Anti-NMDAR encephalitis is an autoimmune encephalitis syndrome that is underappreciated and frequently missed in the ED due to lack of awareness. It was initially described in 2007 by Dalmau et al., and to our knowledge, it has not received any attention in the US emergency medicine literature to date. It is one of a growing family of neuronal surface antibody syndromes (NSAS) with auto-antibodies directed against the NR1 subunit of the NMDA-receptor.1,2 As awareness grows, it seems that anti-NMDAR encephalitis is likely to be four times more common than HSV encephalitis.3 Our goal is to increase awareness of anti-NMDAR encephalitis as many patients initially present to the ED with classic histories for this condition, but the diagnosis is not considered until much later in the clinical course.

The diagnosis is often difficult to make due to the nonspecific nature of symptoms.4 Anti-NMDAR encephalitis classically presents with a prodromal syndrome of malaise, headache, and fever followed by psychiatric symptoms such as irritability, agitation, hallucinations, memory loss, mania, or frank psychosis.5-8 Neurological symptoms such as aphasia, seizures, dyskinesias, catatonia, or coma distinguish this syndrome from a pure psychiatric illness.2,5-7 Patients frequently develop autonomic dysregulation as well, which can manifest as tachycardia, hyperthermia, hypothermia, blood pressure abnormalities, or hypoventilation which frequently necessitates mechanical ventilation.2,5-7

Due to the nonspecific presenting symptoms, patients will often undergo lengthy workups, repeated imaging and blood work, and several consultations from specialists, without a clear diagnosis. Symptoms are frequently attributed incorrectly to a toxicological or psychiatric cause.5,9 In Dalmau et al.’s 2008 case series of 100 patients, 77 were initially seen by a psychiatrist.5 Due to the often-varied presenting symptoms, diagnoses on average were delayed 21 days in children and 28 days in adults from the time of symptom onset.10 This is quite concerning as patient outcome seems to worsen when treatment is delayed.10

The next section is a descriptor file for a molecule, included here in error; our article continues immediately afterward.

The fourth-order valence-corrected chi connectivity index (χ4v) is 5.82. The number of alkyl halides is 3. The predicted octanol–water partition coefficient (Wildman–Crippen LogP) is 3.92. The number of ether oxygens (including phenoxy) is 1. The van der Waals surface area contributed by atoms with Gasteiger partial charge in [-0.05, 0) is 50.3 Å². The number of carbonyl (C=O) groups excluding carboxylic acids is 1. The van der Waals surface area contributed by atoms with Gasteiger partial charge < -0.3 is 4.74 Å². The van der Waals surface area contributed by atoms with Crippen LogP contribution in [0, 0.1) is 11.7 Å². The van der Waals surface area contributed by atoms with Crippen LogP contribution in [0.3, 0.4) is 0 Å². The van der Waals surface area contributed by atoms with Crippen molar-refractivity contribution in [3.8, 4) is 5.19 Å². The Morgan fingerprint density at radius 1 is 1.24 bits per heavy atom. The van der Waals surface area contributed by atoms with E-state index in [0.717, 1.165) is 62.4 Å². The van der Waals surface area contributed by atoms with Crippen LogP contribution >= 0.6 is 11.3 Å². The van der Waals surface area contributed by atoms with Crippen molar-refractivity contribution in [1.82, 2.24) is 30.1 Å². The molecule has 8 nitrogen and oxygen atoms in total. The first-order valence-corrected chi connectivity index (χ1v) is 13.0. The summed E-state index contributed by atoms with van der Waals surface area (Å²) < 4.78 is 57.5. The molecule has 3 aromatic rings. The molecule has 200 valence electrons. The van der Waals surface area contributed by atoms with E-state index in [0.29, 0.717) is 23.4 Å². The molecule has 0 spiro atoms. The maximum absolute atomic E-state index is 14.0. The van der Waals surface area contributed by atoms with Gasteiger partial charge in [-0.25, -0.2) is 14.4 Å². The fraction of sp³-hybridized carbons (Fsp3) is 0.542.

Anti-NMDAR encephalitis is more prevalent in women.3,11 Patients tend to be young with ages ranging from 2–40.3,4 The autoantibodies can be associated with paraneoplastic syndromes in 20–59% of cases, most commonly ovarian teratomas.2,5-7,10 Males and young children are less likely to have an underlying tumor that is responsible for their encephalitis.5,11 In cases associated with a tumor, patients may improve with removal of the tumor.13

Patients with undifferentiated encephalitis typically undergo evaluation with neuroimaging, lumbar puncture, and EEG. Patients with anti-NMDAR encephalitis may show nonspecific abnormalities on MRI, although the majority are normal.5,7 Almost all patients will have nonspecific EEG changes such as delta waves, theta waves, or slowing, and about half of patients may show epileptiform activity.5 CSF analysis is also non-specific, but common findings include lymphocytic pleocytosis, increased protein, and increased opening pressures; however, a significant number of patients present without any of these findings.7,14 The hallmark of the disease is the presence of anti-NMDAR antibodies that can be found in the both the serum and the CSF. The CSF appears to be more sensitive, as one study showed all 43 patients were positive for antibodies in the CSF, but only 27 patients tested positive for antibodies in their serum.14

First-line therapy for anti-NMDAR encephalitis includes steroids, IVIG, and plasma exchange.10,11 Patients who do not respond to first-line therapy have been treated with immunomodulators such as cyclophosphamide and rituximab.10,15 If there is evidence of ovarian teratomas, operative removal may be beneficial, and complete cessation of symptoms has been reported.10,16 While the therapy for anti-NMDAR encephalitis will almost certainly not be started in the ED, the consideration of and appropriate diagnostic testing for this condition will greatly aid these patients.

Unfortunately, many patients with anti-NMDAR encephalitis tend to undergo prolonged hospitalizations and require lengthy ICU stays. The mortality seems to be lower than initially thought and is estimated at approximately 10%; the majority of patients make a meaningful neurologic recovery. 1,10 It also appears that early treatment results in a better neurologic outcome for patients.18